Abortion Foe Behind Sting Videos Ready|to Take on Planned Parenthood Again

     HOUSTON (CN) — A decision this week to dismiss felony charges related to videos that painted Planned Parenthood as selling fetal tissue for a profit came as a surprise to the man behind the videos, who says he’s ready to advance his anti-abortion crusade once again.
     David Daleiden and Sandra Merritt had been indicted by a Harris County, Texas, grand jury on charges of tampering with a governmental record by using homemade identification cards in order to procure a meeting with Planned Parenthood associates in order to record covert sting videos.
     But the Harris County DA asked a judge to dismiss the last remaining charge against Daleiden and Merritt this week. Daleiden and his attorneys were surprised that the dismissal came from the DA’s office, as he and his team were expecting a “serious” full hearing.
     However, Daleiden was “really pleased that the First Amendment rights of all citizen journalists have been vindicated today,” he said in an interview earlier this week.
     Merritt’s attorney, Dan Cogdell, said the charge was incorrect because the falsified identification record was never issued by the government in the first place.
     “In order to be guilty of tampering with a governmental record, you have to start with a governmental record,” Cogdell said.
     For his part, Daleiden suggested that district attorneys in Texas and California were “colluding” with Planned Parenthood directly. He claimed in April that a district attorney in California authorized a raid on his home to acquire the Planned Parenthood footage. He accused California Attorney General Kamala Harris of working with the office for political reasons related to her senatorial campaign.
     Daleiden said he chose to visit the Planned Parenthood Gulf Coast “megacenter” because of its size and robust research department. He posed as a representative for a procurement company interested in buying fetal tissue, he said.
     While Daleiden is admittedly “pro-life,” he wanted to go “undercover” to speak to Planned Parenthood in order to evoke “transparency” that he could not have received if he had been forthright about his intentions, he said.
     Daleiden suspected that the organization’s statements to the public did not match its actual views, so he and his team decided that they “would have to go into the actual spaces where they speak most freely, where they speak most honestly about stuff like that,” he said.
     At the Gulf Goast center, Daleiden said he discovered that abortions and selling the resulting fetal tissue contributed to the “bottom line” for Planned Parenthood.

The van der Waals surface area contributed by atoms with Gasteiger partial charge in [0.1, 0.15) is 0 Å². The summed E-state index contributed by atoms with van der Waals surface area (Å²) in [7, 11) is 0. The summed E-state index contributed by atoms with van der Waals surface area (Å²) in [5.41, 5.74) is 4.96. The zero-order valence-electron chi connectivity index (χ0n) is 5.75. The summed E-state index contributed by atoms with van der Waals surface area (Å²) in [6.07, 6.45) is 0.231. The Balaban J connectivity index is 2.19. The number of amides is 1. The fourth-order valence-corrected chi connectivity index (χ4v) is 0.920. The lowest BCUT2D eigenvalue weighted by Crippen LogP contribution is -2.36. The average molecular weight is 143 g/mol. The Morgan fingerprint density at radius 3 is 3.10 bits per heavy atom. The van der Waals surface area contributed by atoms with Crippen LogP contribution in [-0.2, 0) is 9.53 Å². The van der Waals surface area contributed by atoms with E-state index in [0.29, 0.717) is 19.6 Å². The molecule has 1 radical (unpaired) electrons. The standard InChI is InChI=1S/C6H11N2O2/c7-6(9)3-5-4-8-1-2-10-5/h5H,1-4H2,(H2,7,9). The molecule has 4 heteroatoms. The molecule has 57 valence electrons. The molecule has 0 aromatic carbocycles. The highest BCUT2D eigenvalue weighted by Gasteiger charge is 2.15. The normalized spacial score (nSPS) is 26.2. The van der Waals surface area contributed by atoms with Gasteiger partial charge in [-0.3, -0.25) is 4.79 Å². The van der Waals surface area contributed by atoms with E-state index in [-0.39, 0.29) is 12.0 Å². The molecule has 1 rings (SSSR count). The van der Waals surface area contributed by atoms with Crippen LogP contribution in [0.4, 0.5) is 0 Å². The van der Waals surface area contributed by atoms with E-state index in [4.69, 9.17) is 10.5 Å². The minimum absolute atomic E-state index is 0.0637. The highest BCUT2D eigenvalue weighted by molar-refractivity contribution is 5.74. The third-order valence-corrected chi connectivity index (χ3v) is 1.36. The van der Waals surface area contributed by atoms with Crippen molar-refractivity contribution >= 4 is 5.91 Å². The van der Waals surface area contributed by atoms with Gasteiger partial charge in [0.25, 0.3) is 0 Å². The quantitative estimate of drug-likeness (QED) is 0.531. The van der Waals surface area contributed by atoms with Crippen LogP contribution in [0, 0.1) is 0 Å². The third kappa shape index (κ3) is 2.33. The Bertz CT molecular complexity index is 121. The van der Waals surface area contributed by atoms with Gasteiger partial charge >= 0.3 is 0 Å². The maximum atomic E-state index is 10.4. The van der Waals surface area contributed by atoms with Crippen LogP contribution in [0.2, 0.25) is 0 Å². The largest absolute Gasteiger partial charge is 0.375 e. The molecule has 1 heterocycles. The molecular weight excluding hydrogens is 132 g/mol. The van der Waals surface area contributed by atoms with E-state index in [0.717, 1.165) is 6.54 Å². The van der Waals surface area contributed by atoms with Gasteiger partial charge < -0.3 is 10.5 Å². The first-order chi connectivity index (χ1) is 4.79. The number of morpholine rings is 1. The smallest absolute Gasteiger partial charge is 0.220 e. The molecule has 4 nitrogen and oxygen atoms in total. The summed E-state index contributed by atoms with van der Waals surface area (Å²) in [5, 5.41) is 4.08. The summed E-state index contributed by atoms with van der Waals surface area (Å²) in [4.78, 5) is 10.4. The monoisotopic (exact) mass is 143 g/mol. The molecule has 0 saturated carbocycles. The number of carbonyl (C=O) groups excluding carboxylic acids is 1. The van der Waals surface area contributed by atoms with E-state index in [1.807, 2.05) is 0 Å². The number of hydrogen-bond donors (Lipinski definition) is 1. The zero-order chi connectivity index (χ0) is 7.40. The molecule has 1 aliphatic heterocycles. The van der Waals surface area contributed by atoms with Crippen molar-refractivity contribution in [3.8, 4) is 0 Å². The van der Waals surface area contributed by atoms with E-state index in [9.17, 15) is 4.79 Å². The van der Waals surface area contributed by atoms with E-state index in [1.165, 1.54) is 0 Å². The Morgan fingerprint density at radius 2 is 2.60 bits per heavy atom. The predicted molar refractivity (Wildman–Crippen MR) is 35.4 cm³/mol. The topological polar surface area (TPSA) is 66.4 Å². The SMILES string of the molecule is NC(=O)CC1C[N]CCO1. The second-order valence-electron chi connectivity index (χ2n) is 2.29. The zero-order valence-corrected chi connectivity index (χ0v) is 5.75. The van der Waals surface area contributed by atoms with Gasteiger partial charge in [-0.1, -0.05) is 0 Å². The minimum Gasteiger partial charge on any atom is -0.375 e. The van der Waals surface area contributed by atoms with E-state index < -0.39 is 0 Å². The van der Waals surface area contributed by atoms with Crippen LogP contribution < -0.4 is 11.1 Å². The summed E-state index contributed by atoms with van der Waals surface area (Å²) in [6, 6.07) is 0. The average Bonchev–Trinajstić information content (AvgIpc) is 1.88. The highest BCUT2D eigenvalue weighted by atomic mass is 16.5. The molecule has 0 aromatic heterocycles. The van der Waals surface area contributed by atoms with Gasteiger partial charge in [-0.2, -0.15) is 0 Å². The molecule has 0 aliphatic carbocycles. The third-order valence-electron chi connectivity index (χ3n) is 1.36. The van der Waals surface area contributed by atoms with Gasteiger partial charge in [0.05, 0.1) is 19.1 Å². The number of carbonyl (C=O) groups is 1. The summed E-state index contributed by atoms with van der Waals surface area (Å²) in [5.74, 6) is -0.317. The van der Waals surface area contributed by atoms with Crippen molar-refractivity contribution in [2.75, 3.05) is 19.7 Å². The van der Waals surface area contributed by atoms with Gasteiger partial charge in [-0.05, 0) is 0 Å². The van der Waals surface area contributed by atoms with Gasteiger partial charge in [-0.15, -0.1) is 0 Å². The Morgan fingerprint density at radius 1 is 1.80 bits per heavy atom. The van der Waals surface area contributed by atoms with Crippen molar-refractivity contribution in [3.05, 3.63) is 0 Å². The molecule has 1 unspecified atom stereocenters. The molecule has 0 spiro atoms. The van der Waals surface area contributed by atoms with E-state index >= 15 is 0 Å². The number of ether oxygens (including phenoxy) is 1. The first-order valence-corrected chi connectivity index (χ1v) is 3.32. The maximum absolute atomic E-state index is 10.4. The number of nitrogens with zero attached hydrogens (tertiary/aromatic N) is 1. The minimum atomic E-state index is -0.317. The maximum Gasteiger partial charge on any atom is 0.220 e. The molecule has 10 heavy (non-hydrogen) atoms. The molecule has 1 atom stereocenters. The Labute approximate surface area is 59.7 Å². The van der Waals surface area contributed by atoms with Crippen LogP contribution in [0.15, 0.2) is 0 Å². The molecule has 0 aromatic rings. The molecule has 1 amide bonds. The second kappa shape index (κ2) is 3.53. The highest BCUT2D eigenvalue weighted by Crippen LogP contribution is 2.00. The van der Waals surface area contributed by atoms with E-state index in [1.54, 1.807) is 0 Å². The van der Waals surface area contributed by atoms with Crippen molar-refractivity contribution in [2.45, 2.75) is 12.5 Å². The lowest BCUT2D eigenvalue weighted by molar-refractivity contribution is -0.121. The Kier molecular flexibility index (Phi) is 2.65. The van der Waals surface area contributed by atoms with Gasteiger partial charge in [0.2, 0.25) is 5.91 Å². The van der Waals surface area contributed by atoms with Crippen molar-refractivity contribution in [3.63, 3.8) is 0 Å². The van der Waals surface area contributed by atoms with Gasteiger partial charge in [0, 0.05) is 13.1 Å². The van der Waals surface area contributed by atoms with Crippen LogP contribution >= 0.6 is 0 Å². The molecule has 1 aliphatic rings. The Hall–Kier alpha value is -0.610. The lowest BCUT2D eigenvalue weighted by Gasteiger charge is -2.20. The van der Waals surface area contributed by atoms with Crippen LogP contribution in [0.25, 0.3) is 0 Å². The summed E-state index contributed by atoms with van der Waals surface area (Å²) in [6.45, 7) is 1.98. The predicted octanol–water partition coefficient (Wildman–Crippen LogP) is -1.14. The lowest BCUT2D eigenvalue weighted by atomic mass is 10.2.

Daleiden worried that Planned Parenthood’s profit motive would lead the organization to exercise undue influence over patients’ decision whether to have abortions, he said.
     However, Daleiden was primarily concerned with the ethical ramifications of selling human tissue.
     “At the end of the day, what the harvesting and trafficking of baby body parts shows is a commodification of the human being,” Daleiden said.
     It should be noted that Planned Parenthood has never been officially accused of wrongdoing, including selling fetal tissue, despite 11 states investigating the organization. However, Daleiden believes that a potential indictment is “just a matter of time,” because the organization violated HIPAA rules by sharing patients’ medical records with private companies, he said.
     The dismissal of charges against Daleiden comes in the wake of the U.S. Supreme Court’s decision in Whole Woman’s Health v. Hellerstedt, which overturned provisions in Texas’ abortion law requiring physicians to have admitting privileges at a nearby hospital and have facilities comparable to an ambulatory surgical center. The high court found the requirements put undue burdens on women who seek abortions.
     Daleiden disagreed with the ruling, and said that the Supreme Court did not use any “precedent” such as Roe v. Wade to come to such a conclusion. Instead, he said that the court’s decision came down to a “cost-benefit analysis,” which is a job for legislative bodies.
     Meanwhile, Daleiden said he is prepared to go on the “offense” against Planned Parenthood now that his felony case was dismissed. He acknowledged that he will never be able to produce more videos under the same circumstances again, but said that he believes he’s given others the opportunity to investigate other abortion-related organizations.
     “There’s always opportunities for clever people who smell a story, who know that there’s information that the public has the right to know, to go and get that and publicize that,” Daleiden said.

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